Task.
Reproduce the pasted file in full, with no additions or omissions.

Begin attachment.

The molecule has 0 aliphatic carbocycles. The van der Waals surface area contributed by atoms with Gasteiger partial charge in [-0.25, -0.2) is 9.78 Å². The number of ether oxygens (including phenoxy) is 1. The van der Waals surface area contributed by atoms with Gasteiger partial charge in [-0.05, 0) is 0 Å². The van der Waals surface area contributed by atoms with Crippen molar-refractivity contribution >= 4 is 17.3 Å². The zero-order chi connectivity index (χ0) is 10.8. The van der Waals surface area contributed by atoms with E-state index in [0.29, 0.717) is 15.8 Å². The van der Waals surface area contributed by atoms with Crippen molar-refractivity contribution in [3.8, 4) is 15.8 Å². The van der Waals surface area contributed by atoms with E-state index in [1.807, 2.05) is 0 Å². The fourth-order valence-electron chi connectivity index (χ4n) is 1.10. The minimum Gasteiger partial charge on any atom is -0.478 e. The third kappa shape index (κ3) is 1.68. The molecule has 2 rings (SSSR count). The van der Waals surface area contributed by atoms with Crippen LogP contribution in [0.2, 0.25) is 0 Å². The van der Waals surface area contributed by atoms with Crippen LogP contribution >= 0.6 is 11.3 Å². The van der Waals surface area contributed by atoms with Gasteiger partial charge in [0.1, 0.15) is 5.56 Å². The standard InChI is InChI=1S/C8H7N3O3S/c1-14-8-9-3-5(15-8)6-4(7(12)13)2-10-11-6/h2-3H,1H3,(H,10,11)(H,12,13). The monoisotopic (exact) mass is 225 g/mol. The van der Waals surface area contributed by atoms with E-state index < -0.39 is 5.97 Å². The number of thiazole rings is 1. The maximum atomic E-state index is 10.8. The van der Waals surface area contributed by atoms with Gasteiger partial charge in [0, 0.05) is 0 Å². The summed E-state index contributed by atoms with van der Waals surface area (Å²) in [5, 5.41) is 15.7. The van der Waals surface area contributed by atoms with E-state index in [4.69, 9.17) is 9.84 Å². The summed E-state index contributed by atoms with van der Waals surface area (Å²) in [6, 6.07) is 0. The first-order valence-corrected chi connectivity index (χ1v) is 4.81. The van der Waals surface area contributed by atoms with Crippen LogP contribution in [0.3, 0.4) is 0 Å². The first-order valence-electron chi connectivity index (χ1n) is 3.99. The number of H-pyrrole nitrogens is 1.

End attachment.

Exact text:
The molecule has 0 aliphatic carbocycles. The van der Waals surface area contributed by atoms with Gasteiger partial charge in [-0.25, -0.2) is 9.78 Å². The number of ether oxygens (including phenoxy) is 1. The van der Waals surface area contributed by atoms with Gasteiger partial charge in [-0.05, 0) is 0 Å². The van der Waals surface area contributed by atoms with Crippen molar-refractivity contribution >= 4 is 17.3 Å². The zero-order chi connectivity index (χ0) is 10.8. The van der Waals surface area contributed by atoms with E-state index in [0.29, 0.717) is 15.8 Å². The van der Waals surface area contributed by atoms with Crippen molar-refractivity contribution in [3.8, 4) is 15.8 Å². The van der Waals surface area contributed by atoms with E-state index in [1.807, 2.05) is 0 Å². The fourth-order valence-electron chi connectivity index (χ4n) is 1.10. The minimum Gasteiger partial charge on any atom is -0.478 e. The third kappa shape index (κ3) is 1.68. The molecule has 2 rings (SSSR count). The van der Waals surface area contributed by atoms with Crippen LogP contribution in [0.2, 0.25) is 0 Å². The van der Waals surface area contributed by atoms with Crippen LogP contribution >= 0.6 is 11.3 Å². The van der Waals surface area contributed by atoms with Gasteiger partial charge in [0.1, 0.15) is 5.56 Å². The standard InChI is InChI=1S/C8H7N3O3S/c1-14-8-9-3-5(15-8)6-4(7(12)13)2-10-11-6/h2-3H,1H3,(H,10,11)(H,12,13). The monoisotopic (exact) mass is 225 g/mol. The van der Waals surface area contributed by atoms with E-state index < -0.39 is 5.97 Å². The number of thiazole rings is 1. The maximum atomic E-state index is 10.8. The van der Waals surface area contributed by atoms with Gasteiger partial charge in [0, 0.05) is 0 Å². The summed E-state index contributed by atoms with van der Waals surface area (Å²) in [5, 5.41) is 15.7. The van der Waals surface area contributed by atoms with E-state index in [4.69, 9.17) is 9.84 Å². The summed E-state index contributed by atoms with van der Waals surface area (Å²) in [6, 6.07) is 0. The first-order valence-corrected chi connectivity index (χ1v) is 4.81. The van der Waals surface area contributed by atoms with Crippen LogP contribution in [0.3, 0.4) is 0 Å². The first-order valence-electron chi connectivity index (χ1n) is 3.99. The number of H-pyrrole nitrogens is 1.